How Did Snakes Get Their Venomous Bite?
The answer is clear when you start with God’s Word and remember that there aretwo kinds of science.
According to Nature World News, “a new study details the evolution of snakes and how they came to boast a venomous bite, challenging the conventional view of how the species got their toxic label.”1 Rather than just studying the genes related to venom production as previous studies have done, this study “used the genome to look at the rest of that picture” throughout the snake’s whole body. Researchers are hoping that this new study will help “lead to improved anti-venom treatments as well as shed light on gene evolution in humans.”
Now, improving anti-venom treatments because of a better understanding of snake genes is observational science because it’s observable, testable, and repeatable. But examining these genes to try and understand how genes supposedly evolved in humans or how snakes supposedly evolved their venom is a different kind of science—historical science. This kind of science is not directly testable, observable, or repeatable. What you believe about earth’s history will largely determine how you interpret the evidence. In trying to make these evolutionary conclusions, the researchers have stepped outside the realm of observational science and are entering into the area of historical science.
These researchers are also looking at snake venom from the wrong starting point! Contrary to the naturalistic ideas of many scientists, there never was “a core venom system [that] developed at one point in the evolution of snakes and lizards.”2 There is no need to appeal to naturalistic processes to explain the complex structures and elements necessary for venom production and delivery. Venomous snakes show clear examples of having been designed. But how should we understand killer designs from a loving Creator?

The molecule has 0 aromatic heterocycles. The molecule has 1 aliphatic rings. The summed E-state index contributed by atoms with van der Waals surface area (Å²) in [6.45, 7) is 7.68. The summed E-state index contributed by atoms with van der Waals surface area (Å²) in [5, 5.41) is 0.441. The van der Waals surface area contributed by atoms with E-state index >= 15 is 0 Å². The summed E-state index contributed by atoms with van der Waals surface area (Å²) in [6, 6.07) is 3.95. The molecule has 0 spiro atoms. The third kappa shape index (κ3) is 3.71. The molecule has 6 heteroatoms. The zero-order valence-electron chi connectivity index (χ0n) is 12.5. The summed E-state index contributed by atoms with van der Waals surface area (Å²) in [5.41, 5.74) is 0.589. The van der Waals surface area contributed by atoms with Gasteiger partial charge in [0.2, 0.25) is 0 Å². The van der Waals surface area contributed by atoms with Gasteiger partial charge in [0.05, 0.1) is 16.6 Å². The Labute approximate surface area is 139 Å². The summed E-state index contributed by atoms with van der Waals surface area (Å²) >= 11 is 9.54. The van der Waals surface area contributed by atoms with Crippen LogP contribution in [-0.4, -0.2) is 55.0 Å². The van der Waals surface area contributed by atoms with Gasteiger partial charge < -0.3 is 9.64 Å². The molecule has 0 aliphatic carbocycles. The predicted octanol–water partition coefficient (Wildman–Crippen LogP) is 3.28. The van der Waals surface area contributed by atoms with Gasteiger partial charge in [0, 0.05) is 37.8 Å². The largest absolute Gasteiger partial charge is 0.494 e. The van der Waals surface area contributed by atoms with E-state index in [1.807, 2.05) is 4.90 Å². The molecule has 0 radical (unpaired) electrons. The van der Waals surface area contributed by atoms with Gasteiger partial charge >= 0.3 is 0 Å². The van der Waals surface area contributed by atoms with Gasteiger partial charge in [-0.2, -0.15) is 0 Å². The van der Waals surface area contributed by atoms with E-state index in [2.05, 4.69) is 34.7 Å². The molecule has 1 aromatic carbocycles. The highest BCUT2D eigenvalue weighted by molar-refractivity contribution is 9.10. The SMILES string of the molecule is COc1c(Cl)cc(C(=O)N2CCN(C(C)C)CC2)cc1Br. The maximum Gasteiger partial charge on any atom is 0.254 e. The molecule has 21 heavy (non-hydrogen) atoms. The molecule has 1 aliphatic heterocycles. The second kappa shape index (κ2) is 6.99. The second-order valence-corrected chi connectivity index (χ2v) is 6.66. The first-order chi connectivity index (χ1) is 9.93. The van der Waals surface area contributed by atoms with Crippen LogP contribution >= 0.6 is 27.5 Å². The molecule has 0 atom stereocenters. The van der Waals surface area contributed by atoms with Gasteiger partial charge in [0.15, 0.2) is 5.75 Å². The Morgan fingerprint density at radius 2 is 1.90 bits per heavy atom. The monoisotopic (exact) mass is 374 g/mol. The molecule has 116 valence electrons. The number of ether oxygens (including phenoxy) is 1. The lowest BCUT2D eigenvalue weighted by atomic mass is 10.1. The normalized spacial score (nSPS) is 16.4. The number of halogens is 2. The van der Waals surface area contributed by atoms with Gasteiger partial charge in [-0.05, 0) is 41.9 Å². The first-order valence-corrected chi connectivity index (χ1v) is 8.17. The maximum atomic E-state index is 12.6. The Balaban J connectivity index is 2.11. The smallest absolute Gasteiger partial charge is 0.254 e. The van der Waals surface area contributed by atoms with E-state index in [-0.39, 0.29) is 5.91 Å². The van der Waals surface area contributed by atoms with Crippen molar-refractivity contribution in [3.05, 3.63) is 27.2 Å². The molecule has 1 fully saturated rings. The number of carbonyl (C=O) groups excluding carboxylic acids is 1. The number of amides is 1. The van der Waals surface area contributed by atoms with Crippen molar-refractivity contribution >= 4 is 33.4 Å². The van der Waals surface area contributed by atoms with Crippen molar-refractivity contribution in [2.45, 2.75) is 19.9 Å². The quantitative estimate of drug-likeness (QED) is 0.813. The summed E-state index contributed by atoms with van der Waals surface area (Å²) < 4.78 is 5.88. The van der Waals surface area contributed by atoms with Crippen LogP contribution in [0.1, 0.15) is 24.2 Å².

Well, Scripture tells us that originally all of creation—including snakes—was “very good” (Genesis 1:31). Genesis also says that the animals (and Adam and Eve) were originally vegetarians (Genesis 1:30). So in a perfect world there was no reason for snakes to kill or harm other creatures with venom. It wasn’t until after Adam and Eve sinned and death and suffering came into the world that defense/attack structures, like venom, were necessary. These structures may have had a good purpose in the original creation and then were used for new purposes after the fall, or they may have been expressed sometime after the fall (mediated design) as snakes adapted to a fallen world.
Either way, deadly venom and the pain, suffering, and death caused by other attack structures are clearly consequences of the fall and the curse—not an original part of a “very good” creation! And Scripture talks about a coming time when we will no longer have to fear snakes’ venom: “the nursing child shall play by the cobra’s hole, and the weaned child shall put his hand in the viper’s den” (Isaiah 11:8).
Whether you start with man’s word or God’s Word makes a huge difference in how you interpret the world around you. If you start with man’s word, then death and suffering have always been part of nature and always will be—they are the very things that are supposed to drive evolution. But if you start with God’s Word, you get an entirely different picture. Death and suffering were not an original part of creation. They are the result of mankind’s sin, and someday they will be removed from creation.
SourceThis article originally appeared on answersingenesis.org